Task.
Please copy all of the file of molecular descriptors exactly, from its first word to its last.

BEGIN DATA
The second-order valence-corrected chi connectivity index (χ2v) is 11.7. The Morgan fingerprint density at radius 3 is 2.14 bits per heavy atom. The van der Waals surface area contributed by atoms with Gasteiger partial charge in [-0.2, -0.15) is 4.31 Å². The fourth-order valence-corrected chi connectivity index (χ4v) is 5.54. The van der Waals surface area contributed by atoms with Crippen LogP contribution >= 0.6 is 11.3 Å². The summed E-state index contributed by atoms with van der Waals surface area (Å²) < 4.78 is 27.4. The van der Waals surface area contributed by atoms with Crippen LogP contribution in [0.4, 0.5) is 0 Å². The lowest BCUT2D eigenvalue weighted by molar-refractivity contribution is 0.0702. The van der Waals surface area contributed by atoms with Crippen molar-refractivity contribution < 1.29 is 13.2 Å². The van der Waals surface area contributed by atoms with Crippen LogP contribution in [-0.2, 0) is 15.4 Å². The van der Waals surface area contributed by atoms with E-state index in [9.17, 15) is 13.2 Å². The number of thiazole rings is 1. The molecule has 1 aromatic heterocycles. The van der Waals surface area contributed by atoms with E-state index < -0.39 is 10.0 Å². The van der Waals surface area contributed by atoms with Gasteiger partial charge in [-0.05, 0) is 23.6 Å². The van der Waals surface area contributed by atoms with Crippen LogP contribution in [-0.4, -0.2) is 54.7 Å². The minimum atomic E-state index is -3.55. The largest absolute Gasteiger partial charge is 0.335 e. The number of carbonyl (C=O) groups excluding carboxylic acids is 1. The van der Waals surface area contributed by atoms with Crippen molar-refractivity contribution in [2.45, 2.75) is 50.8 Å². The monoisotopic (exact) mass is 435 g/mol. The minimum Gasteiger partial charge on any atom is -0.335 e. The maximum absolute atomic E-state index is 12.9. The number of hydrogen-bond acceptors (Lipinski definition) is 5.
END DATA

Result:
The second-order valence-corrected chi connectivity index (χ2v) is 11.7. The Morgan fingerprint density at radius 3 is 2.14 bits per heavy atom. The van der Waals surface area contributed by atoms with Gasteiger partial charge in [-0.2, -0.15) is 4.31 Å². The fourth-order valence-corrected chi connectivity index (χ4v) is 5.54. The van der Waals surface area contributed by atoms with Crippen LogP contribution >= 0.6 is 11.3 Å². The summed E-state index contributed by atoms with van der Waals surface area (Å²) < 4.78 is 27.4. The van der Waals surface area contributed by atoms with Crippen LogP contribution in [0.4, 0.5) is 0 Å². The lowest BCUT2D eigenvalue weighted by molar-refractivity contribution is 0.0702. The van der Waals surface area contributed by atoms with Crippen molar-refractivity contribution < 1.29 is 13.2 Å². The van der Waals surface area contributed by atoms with Crippen LogP contribution in [-0.2, 0) is 15.4 Å². The van der Waals surface area contributed by atoms with E-state index in [9.17, 15) is 13.2 Å². The number of thiazole rings is 1. The molecule has 1 aromatic heterocycles. The van der Waals surface area contributed by atoms with E-state index < -0.39 is 10.0 Å². The van der Waals surface area contributed by atoms with Gasteiger partial charge in [-0.05, 0) is 23.6 Å². The van der Waals surface area contributed by atoms with Crippen LogP contribution in [-0.4, -0.2) is 54.7 Å². The minimum atomic E-state index is -3.55. The largest absolute Gasteiger partial charge is 0.335 e. The number of carbonyl (C=O) groups excluding carboxylic acids is 1. The van der Waals surface area contributed by atoms with Crippen molar-refractivity contribution in [2.45, 2.75) is 50.8 Å². The monoisotopic (exact) mass is 435 g/mol. The minimum Gasteiger partial charge on any atom is -0.335 e. The maximum absolute atomic E-state index is 12.9. The number of hydrogen-bond acceptors (Lipinski definition) is 5.